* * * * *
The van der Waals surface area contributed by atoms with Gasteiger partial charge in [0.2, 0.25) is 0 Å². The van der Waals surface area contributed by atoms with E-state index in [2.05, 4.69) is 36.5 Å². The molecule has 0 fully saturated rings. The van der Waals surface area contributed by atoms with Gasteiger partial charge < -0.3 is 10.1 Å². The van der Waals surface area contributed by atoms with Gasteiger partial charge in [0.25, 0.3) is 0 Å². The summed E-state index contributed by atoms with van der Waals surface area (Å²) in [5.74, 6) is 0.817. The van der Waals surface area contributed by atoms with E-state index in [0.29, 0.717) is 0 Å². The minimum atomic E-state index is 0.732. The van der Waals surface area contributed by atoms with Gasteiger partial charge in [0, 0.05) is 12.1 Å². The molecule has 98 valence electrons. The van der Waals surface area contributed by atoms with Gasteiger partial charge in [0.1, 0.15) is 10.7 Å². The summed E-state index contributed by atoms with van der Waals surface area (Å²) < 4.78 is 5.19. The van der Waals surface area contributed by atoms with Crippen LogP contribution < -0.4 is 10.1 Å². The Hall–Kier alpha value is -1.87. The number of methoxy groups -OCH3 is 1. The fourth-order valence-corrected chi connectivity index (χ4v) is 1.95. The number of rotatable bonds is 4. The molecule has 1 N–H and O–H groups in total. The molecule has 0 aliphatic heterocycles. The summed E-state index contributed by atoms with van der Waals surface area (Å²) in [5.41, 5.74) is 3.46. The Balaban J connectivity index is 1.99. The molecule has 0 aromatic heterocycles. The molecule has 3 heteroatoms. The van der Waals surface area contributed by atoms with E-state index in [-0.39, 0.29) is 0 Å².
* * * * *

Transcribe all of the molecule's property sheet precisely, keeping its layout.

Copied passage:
The van der Waals surface area contributed by atoms with Gasteiger partial charge in [0.2, 0.25) is 0 Å². The van der Waals surface area contributed by atoms with E-state index in [2.05, 4.69) is 36.5 Å². The molecule has 0 fully saturated rings. The van der Waals surface area contributed by atoms with Gasteiger partial charge < -0.3 is 10.1 Å². The van der Waals surface area contributed by atoms with Gasteiger partial charge in [0.25, 0.3) is 0 Å². The summed E-state index contributed by atoms with van der Waals surface area (Å²) in [5.74, 6) is 0.817. The van der Waals surface area contributed by atoms with E-state index in [0.29, 0.717) is 0 Å². The minimum atomic E-state index is 0.732. The van der Waals surface area contributed by atoms with Gasteiger partial charge in [0, 0.05) is 12.1 Å². The molecule has 98 valence electrons. The van der Waals surface area contributed by atoms with Gasteiger partial charge in [0.1, 0.15) is 10.7 Å². The summed E-state index contributed by atoms with van der Waals surface area (Å²) < 4.78 is 5.19. The van der Waals surface area contributed by atoms with Crippen LogP contribution < -0.4 is 10.1 Å². The Hall–Kier alpha value is -1.87. The number of methoxy groups -OCH3 is 1. The fourth-order valence-corrected chi connectivity index (χ4v) is 1.95. The number of rotatable bonds is 4. The molecule has 1 N–H and O–H groups in total. The molecule has 0 aliphatic heterocycles. The summed E-state index contributed by atoms with van der Waals surface area (Å²) in [5.41, 5.74) is 3.46. The Balaban J connectivity index is 1.99. The molecule has 0 aromatic heterocycles. The molecule has 3 heteroatoms. The van der Waals surface area contributed by atoms with E-state index in [-0.39, 0.29) is 0 Å².